And I don’t mean to deny any religious inclination to the winter holidays. Not at all. Actually, for years, I’ve felt that Christianity makes so much of a babe’s birthday, when it is his parents who should be celebrated. Yes, birthdays are for children, for the one who is born, but as I get older, I’ve come to believe that birthdays should be the real mothers and fathers days, maybe a real ancestors day. What kind of parents were Mary and Joseph that they could raise a son who could have the courage to preach and perform miracles and change the world’s order? How did they encourage that child? What was his learning? How much love did they pour into him that he could grow up and pour love into the world? Would that every parent take their lesson to heart, although clearly self-preservation was not among their lessons. Talk about roots and wings! Maybe only now, do I understand a little something about joy and loss, raising and growing together and then letting go. No, I have not lost a child, but I can see the possibility of such a losing. And I am not that sad today. Not today.

Back to the sensual, my delight in the pagan joy of light. In the early days of my relationship with David, I had to give up my utter joy of Christmas. As a kid, David felt the outsiders view of the holiday. I don’t think that Hanukah was celebrated with as much gusto as it is today, and although his parents put up a tree “for the children” a few times, by the time I met David, he wanted nothing to do with the winter holidays. Those first years we did not have a tree although a small tree crept into our lives before Cheshire was born. It was Cheshire that wanted lights on the house like everyone else and David allowed something “tasteful.” I don’t know if given complete freedom if I would have stayed with tasteful or would have exploded into Jersey excess. Tasteful has now become my own mantra, even when I long for the lights. So, I put up a few lights, a bit of greenery, and some lanterns outside. I try to separate Hanukah from Christmas -- doing more generic decorating and even Hanukah decorating during the Jewish holiday week and then sliding into the reds and greens of Christmas. Years like this one, it is impossible with Hanukah forming a perfect parenthesis around Christmas. And this year is about reclaiming, carving out something new, adapting the old to the new. And Julia is very much into decorating this year. She saw the Christmas boxes and she could talk about nothing else last night. I think she would have been the same way last year, but before that, she didn’t really understand.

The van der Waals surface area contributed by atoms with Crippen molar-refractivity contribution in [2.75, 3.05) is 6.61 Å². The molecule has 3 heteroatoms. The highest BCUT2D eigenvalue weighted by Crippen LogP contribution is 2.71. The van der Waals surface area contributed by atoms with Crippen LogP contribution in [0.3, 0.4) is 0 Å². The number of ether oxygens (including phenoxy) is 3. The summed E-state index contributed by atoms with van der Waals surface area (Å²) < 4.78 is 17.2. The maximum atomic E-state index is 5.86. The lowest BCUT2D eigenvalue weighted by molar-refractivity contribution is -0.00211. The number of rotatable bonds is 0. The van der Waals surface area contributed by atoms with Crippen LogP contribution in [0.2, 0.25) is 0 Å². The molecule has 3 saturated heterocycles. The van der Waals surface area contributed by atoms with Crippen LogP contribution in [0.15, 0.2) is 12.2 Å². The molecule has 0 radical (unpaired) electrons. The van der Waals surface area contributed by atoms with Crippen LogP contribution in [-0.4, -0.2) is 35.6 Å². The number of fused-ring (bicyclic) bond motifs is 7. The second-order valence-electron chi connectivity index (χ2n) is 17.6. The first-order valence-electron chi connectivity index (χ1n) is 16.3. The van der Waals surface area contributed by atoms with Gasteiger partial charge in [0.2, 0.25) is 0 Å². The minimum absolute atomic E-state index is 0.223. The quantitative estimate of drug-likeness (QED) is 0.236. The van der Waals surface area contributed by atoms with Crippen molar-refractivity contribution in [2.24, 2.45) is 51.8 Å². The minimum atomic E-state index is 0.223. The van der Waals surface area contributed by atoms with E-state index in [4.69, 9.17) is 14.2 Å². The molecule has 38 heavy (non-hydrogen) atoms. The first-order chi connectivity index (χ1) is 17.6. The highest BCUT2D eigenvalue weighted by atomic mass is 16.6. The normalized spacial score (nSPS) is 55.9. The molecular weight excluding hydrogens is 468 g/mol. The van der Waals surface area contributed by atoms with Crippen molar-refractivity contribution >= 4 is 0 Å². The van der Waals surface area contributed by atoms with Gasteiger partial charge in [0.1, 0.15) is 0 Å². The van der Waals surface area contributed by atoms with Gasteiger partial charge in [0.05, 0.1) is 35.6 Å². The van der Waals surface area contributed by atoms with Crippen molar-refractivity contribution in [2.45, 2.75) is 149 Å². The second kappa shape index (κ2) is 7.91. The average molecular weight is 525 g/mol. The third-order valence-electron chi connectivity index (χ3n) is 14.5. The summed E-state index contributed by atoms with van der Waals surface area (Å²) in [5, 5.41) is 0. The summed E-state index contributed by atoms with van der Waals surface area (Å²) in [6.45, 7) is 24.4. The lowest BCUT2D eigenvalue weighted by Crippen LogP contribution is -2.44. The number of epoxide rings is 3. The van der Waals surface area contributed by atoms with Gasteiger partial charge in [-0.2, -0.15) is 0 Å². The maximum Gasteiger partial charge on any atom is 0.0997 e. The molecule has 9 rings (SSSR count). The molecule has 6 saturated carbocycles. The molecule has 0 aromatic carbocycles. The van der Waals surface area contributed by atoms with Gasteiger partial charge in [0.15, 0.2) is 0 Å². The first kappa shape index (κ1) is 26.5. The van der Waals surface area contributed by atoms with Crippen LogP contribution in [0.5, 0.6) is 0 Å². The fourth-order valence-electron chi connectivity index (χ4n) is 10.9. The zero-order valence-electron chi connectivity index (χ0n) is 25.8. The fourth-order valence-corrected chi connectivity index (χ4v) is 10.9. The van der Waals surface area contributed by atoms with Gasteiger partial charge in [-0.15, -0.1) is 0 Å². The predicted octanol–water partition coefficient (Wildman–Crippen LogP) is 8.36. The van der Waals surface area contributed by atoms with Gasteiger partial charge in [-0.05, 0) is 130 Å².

It was Cheshire that dragged us into Christmas. She was seven when she insisted on a glorious angel for the top of our tree. And we made yearly excursions to stores and shops for some special decoration. And lights! In the early days, I put no lights on the tree. In deference to David although now that I think of it, once a tree came into the house, what difference did lights make?

By the time, Cheshire was 7 or 8, the routine of Christmas morning, usually at our house, or somewhere where we had put up a tree. We had a few law school years of driving out to Jersey for Christmas. We would stay at David’s father’s house to give us some private family time as his parents were in Florida that time of year. We would bring out decorations and tree stand and lights out from Indiana, along with Cheshire’s gifts which had to be surreptitiously packed into the trunk. We’d buy and put up a Jersey tree and later vacuum and clean every needle so that his father would not know we brought a tree into the house. We had a ritual of setting up the video camera and our breakfast before allowing Cheshire into the room. Oh, she complained and whined and pleaded. For so many year’s worth of Christmas mornings.

To think of it now, it was all so delightful. David mellowed into Christmas -- he had no choice, to be sure. I mellowed out of the Christmases of my family of origin. We arrived upon what felt right for us, not some arbitrary midpoint, but some melange of celebration. Celebration of light. Celebration of our little family. Celebration of those we loved. And perhaps of raising and growing together and letting go. No joy without pain, but I will leave a window slightly cracked open just in case some joy wants to come in.